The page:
"I asked around in my neighborhood. They told me PCMC is good. And it is. I've seen the doctors here. They are really good," she says.

Miriam used to work in Dubai as a domestic helper but she had to go home when she learned of Johnell's leukemia.

Parents like Miriam and Armando usually have to stop working so they can take care of their children full-time. The children have to stop schooling until they get better.

There's no fixed schedule for treatments. Sometimes, their children turn pale in the dead of night, in the stillest of hours, in the most quiet of moments, in between dreams and nightmares. When that happens, they have to rush their children to the hospital. The costs just keep on spiraling because leukemia patients are so fragile that they cannot take public transportation. It is too dirty. It is too tiring.
"We have no choice but to pay for a cab," says Armando.

During treatment at PCMC, their children go through several procedures, which can sometimes take the whole day. To save on costs, they bring lunch and snacks. Whatever money left is used to pay for the treatment and medicines.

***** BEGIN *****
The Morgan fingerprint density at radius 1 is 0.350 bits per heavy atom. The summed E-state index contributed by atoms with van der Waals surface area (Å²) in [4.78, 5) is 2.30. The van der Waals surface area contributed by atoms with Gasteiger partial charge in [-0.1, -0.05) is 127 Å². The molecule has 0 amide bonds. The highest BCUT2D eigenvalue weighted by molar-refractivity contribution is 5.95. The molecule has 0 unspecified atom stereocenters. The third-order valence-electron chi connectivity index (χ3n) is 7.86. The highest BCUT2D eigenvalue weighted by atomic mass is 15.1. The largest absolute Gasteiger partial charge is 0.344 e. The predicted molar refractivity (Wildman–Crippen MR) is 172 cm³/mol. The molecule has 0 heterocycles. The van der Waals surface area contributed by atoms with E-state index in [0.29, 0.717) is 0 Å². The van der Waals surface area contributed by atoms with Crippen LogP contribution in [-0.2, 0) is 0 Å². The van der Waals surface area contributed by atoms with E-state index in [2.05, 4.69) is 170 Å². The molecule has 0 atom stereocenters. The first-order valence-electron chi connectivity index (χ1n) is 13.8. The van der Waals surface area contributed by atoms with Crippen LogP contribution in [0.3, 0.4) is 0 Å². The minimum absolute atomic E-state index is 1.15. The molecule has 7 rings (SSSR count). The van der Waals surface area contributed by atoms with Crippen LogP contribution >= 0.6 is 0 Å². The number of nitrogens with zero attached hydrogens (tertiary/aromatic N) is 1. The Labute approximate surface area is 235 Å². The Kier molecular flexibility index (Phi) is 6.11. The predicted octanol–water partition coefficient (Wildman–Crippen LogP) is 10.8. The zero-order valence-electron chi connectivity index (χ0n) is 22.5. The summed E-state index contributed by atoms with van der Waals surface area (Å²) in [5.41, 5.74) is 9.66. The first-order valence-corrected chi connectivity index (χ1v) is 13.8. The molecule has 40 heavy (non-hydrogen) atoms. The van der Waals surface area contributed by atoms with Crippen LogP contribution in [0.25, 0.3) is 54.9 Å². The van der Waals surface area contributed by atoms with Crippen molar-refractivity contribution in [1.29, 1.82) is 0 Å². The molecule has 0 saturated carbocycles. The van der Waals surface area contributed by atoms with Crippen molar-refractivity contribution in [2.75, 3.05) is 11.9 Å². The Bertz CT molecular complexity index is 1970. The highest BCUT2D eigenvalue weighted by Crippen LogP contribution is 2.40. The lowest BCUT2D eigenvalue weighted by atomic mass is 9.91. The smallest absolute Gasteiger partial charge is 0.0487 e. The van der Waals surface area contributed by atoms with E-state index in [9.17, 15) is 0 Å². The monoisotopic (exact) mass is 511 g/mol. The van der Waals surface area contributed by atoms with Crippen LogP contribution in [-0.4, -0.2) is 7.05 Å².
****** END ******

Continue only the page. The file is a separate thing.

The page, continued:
Miriam says she cannot afford to bring Johnell in a private hospital because the costs are higher.

More than that, she says, she is at ease at PCMC because the doctors are kind to her son.
"They know what they're doing," she says.

The doctors are warm and gentle, all smiles in their white laboratory coats. They know the children by their names: Angel, Shyli, Johnell, John, Faye, Catherine.

PCMC has been serving 40,000 to 50,000 children patients yearly. Yet the land on which it stands has drawn the interest of business groups, putting the institution's future uncertain.